John "Moon" Mullin is CSNChicago.com's Bears Insider, and appears regularly on Bears Postgame Live and Chicago Tribune Live. Follow Moon on Twitter for up-to-the-minute Bears information.

Mitch Trubisky begins throwing again as Bears continue to monitor his status for Sunday's game

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USA Today

Mitch Trubisky begins throwing again as Bears continue to monitor his status for Sunday's game

The Bears returned to practice on Monday, the first time the team was at Halas Hall since they left for London almost two weeks ago. Among those who did practice was starting quarterback Mitch Trubisky, who has been out for most of the last two games with an injured non-throwing shoulder. Head coach Matt Nagy wouldn’t definitively say whether Trubisky would start on Sunday against the Saints, but was encouraged by what he saw from the quarterback in practice. 

“His situation for us is seeing exactly where he’s at with pain,” Nagy said on Monday. “Just all of us collaborating exactly to see where he is, so that we can make a decision as to which way we want to go for this week –– whether he’s ready or if he’s not ready.”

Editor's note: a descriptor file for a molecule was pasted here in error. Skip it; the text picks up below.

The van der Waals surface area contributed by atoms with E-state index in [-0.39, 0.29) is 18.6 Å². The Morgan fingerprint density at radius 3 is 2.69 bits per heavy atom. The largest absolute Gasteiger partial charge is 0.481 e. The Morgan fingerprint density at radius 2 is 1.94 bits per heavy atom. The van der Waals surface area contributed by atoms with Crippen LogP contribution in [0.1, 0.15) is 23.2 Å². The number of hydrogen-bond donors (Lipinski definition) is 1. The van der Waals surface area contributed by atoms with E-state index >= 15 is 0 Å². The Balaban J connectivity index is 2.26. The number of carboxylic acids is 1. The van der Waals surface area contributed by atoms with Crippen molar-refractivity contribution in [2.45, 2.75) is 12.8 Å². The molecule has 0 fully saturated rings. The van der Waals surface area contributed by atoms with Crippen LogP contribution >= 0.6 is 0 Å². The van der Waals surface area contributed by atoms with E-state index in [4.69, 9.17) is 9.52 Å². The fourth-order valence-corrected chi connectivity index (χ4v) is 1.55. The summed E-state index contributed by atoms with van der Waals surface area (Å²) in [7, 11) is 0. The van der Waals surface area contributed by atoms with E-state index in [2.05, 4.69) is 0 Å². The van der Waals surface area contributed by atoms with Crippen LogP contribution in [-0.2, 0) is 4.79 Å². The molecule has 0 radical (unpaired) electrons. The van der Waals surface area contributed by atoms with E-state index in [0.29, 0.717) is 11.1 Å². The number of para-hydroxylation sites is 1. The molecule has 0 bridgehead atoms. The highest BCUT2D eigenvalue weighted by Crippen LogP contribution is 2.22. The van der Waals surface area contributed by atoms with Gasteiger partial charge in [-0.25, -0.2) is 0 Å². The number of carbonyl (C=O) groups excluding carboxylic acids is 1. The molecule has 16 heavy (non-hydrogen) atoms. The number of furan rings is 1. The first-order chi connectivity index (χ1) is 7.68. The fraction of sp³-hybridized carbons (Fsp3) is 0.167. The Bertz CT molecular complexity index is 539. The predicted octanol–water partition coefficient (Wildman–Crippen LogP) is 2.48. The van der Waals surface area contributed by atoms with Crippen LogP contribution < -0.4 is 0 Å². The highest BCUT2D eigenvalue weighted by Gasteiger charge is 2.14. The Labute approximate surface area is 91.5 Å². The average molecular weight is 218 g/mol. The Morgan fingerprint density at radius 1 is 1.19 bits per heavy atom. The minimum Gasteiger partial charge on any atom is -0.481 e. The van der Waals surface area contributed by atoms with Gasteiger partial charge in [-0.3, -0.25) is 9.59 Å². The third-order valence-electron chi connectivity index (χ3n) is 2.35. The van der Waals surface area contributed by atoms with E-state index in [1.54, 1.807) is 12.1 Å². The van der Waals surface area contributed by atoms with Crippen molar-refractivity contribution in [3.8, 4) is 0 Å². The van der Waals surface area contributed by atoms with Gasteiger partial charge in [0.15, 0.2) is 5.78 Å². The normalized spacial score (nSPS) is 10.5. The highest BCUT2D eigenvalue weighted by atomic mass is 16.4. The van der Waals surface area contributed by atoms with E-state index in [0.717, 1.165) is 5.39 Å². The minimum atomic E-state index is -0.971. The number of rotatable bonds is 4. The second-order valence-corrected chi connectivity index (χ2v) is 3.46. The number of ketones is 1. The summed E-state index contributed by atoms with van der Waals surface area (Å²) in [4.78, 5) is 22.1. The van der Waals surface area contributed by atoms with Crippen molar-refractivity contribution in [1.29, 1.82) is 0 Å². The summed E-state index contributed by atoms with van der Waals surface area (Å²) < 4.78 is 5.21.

It was reported that Trubisky suffered a dislocated left shoulder, along with a slight labrum tear, when Minnesota defensive lineman Danielle Hunter tripped up the QB on the Bears’ first offensive drive of their Week 3 win over the Vikings. 

Monday was the first time he had thrown footballs since suffering the injury, a progression that –– along with the Bears moving 3rd string QB Tyler Bray back to the practice squad –– indicates Trubisky may not be far from returning. He wasn’t put on a pitch-count during Monday's practice, and the next step is assessing his pain tolerance. Nagy was adamant, however, in his assurance that if Trubisky is back on the field against New Orleans, it’ll be because the team is fully confident in his ability to absorb hits.